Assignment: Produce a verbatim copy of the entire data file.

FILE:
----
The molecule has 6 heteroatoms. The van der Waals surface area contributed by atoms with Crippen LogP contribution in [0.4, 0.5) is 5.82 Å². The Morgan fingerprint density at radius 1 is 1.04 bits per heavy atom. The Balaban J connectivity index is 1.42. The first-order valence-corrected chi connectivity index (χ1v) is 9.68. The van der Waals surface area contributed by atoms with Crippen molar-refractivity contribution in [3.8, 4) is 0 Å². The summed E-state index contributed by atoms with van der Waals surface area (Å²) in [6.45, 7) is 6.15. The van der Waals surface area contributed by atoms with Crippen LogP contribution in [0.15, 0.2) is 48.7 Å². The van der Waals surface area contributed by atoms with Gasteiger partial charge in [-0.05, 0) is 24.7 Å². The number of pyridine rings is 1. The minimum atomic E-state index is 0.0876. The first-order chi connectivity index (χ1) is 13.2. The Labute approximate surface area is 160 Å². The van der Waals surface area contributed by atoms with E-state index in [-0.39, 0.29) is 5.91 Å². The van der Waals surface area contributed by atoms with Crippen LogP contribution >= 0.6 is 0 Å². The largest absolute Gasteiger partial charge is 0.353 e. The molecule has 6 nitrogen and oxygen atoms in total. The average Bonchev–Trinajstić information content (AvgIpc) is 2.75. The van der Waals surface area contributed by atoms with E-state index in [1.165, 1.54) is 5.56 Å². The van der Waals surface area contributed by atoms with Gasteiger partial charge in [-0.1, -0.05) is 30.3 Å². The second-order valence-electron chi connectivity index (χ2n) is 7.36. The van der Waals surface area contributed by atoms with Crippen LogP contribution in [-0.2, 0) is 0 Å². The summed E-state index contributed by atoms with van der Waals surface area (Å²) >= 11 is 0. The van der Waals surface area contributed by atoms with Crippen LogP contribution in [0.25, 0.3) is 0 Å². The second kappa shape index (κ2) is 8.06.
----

The molecule has 6 heteroatoms. The van der Waals surface area contributed by atoms with Crippen LogP contribution in [0.4, 0.5) is 5.82 Å². The Morgan fingerprint density at radius 1 is 1.04 bits per heavy atom. The Balaban J connectivity index is 1.42. The first-order valence-corrected chi connectivity index (χ1v) is 9.68. The van der Waals surface area contributed by atoms with Crippen molar-refractivity contribution in [3.8, 4) is 0 Å². The summed E-state index contributed by atoms with van der Waals surface area (Å²) in [6.45, 7) is 6.15. The van der Waals surface area contributed by atoms with Crippen LogP contribution in [0.15, 0.2) is 48.7 Å². The van der Waals surface area contributed by atoms with Gasteiger partial charge in [-0.05, 0) is 24.7 Å². The number of pyridine rings is 1. The minimum atomic E-state index is 0.0876. The first-order chi connectivity index (χ1) is 13.2. The Labute approximate surface area is 160 Å². The van der Waals surface area contributed by atoms with E-state index in [-0.39, 0.29) is 5.91 Å². The van der Waals surface area contributed by atoms with Crippen LogP contribution >= 0.6 is 0 Å². The largest absolute Gasteiger partial charge is 0.353 e. The molecule has 6 nitrogen and oxygen atoms in total. The average Bonchev–Trinajstić information content (AvgIpc) is 2.75. The van der Waals surface area contributed by atoms with E-state index in [1.165, 1.54) is 5.56 Å². The van der Waals surface area contributed by atoms with Gasteiger partial charge in [-0.1, -0.05) is 30.3 Å². The second-order valence-electron chi connectivity index (χ2n) is 7.36. The van der Waals surface area contributed by atoms with Crippen LogP contribution in [-0.2, 0) is 0 Å². The summed E-state index contributed by atoms with van der Waals surface area (Å²) >= 11 is 0. The van der Waals surface area contributed by atoms with Crippen LogP contribution in [0.25, 0.3) is 0 Å². The second kappa shape index (κ2) is 8.06.